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What to Know in Washington: Trump’s Deadline for Asylum Changes

President Donald Trump gave Democrats two weeks to work on immigration reform and stem the flow of migrants at the southern border, but cast doubt on getting action from Congress and vowed to go ahead with a roundup of people facing deportation.

Election Security, Paper Ballot Measure Advanced by House Panel

A House committee approved legislation Friday that would authorize new funds to upgrade election security and mandate paper ballots as Democrats push for more voting safeguards heading into the 2020 elections.

What to Know in Washington: Trump Ordered, Rescinded Iran Strike

The U.S. called off military strikes against Iran last night that were approved by President Donald Trump, according to an administration official, abandoning a move that would have dramatically escalated tensions that are already running high.

Senate Bill Targets YouTube’s Kids Content Amid Probe Report

Legislation that would ban video-hosting websites such as Google’s YouTube from automatically recommending videos of children was unveiled Thursday, a day after reports that the company violated rules about collecting data on and advertising to children.

Gym, Kennel Demands by Customs Adds to Port Operators’ Ire

It seemed like a game-changer for the Port of Monroe, Michigan, when it got an order to ship hundreds of Mustangs to Germany. Ford’s order came as the port was working to establish itself as the first federal marine highway on the Great Lakes. Then, U.S. Customs and Border Protection stepped in.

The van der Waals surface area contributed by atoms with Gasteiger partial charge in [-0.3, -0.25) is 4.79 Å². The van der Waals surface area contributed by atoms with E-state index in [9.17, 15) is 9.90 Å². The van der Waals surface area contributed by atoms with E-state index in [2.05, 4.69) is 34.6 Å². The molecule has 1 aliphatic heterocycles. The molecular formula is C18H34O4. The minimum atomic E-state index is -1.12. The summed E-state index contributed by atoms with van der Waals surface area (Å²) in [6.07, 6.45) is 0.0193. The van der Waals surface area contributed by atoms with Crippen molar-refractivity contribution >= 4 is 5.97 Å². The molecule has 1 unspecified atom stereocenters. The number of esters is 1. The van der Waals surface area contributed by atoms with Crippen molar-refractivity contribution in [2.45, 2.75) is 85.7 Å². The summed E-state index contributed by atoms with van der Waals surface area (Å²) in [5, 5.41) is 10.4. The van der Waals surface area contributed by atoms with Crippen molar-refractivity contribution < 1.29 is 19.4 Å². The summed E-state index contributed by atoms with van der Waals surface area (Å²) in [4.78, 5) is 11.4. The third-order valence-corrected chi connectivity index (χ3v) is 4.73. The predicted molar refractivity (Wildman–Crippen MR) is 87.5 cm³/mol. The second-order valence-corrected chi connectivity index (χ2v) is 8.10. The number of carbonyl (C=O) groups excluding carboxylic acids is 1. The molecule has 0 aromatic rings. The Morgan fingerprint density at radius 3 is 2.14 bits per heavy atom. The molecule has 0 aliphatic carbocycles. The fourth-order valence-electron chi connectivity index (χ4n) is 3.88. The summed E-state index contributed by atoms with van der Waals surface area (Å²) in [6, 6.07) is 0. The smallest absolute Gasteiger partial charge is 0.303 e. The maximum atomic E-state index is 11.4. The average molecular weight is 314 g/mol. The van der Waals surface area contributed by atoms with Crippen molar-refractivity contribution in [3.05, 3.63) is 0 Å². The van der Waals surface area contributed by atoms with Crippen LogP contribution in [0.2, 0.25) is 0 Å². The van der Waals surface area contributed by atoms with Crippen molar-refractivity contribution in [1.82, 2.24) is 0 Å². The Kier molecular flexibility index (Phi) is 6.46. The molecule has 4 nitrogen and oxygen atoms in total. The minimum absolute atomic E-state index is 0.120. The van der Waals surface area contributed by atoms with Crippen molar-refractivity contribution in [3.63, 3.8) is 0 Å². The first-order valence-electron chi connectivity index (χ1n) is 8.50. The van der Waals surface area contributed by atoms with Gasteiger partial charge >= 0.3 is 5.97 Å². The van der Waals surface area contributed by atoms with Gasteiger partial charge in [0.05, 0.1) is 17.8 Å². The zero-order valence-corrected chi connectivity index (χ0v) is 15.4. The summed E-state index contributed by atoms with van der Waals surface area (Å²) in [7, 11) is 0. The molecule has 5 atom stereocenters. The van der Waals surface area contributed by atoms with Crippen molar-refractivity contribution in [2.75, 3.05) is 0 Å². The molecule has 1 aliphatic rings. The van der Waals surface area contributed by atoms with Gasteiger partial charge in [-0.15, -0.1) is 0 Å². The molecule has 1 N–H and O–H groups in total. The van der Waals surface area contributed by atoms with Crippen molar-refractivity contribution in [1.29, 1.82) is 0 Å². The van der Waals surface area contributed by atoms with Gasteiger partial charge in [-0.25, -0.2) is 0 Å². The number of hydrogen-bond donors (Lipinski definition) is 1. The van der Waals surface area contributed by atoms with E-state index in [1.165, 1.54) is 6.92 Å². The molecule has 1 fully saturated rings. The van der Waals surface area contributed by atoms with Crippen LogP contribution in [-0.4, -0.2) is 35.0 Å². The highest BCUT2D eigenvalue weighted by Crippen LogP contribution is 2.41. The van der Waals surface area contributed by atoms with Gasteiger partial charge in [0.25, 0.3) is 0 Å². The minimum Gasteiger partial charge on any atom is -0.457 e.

Are You Real? U.S. Hunts Fakers Among 10,000 Commenters on Rules

If you sent a public comment about a regulation to a federal agency between 2013 and 2017, the Government Accountability Office may soon have a question for you: did you really send that comment?

Customs to Defend Face Recognition After 100,000 Photos Exposed

A senior Customs and Border Protection official will defend the agency’s use of facial recognition technology to lawmakers looking into a data breach earlier this year that left pictures of about 100,000 travelers’ faces exposed to hackers.

What to Know in Washington: A Spending Standoff as Talks Stall

Republican leaders balked at Democratic requests for spending on non-defense programs, warning that both parties are still far apart on a deal to prevent a government shutdown and raise the debt ceiling.

House GOP Faction Attacks Female Candidate, Straining Party Ties

Efforts to boost the number of Republican women in Congress are being tested in North Carolina, where the House Freedom Caucus is siding with a male candidate over his female rival for an open House seat.

Troops’ Mail at Risk If U.S. Leaves International Postal Pact

Troops abroad expecting holiday letters and packages from home could be disappointed if the U.S. withdraws from the Universal Postal Union in October, just ahead of Thanksgiving and Christmas, according to companies that handle international mail.

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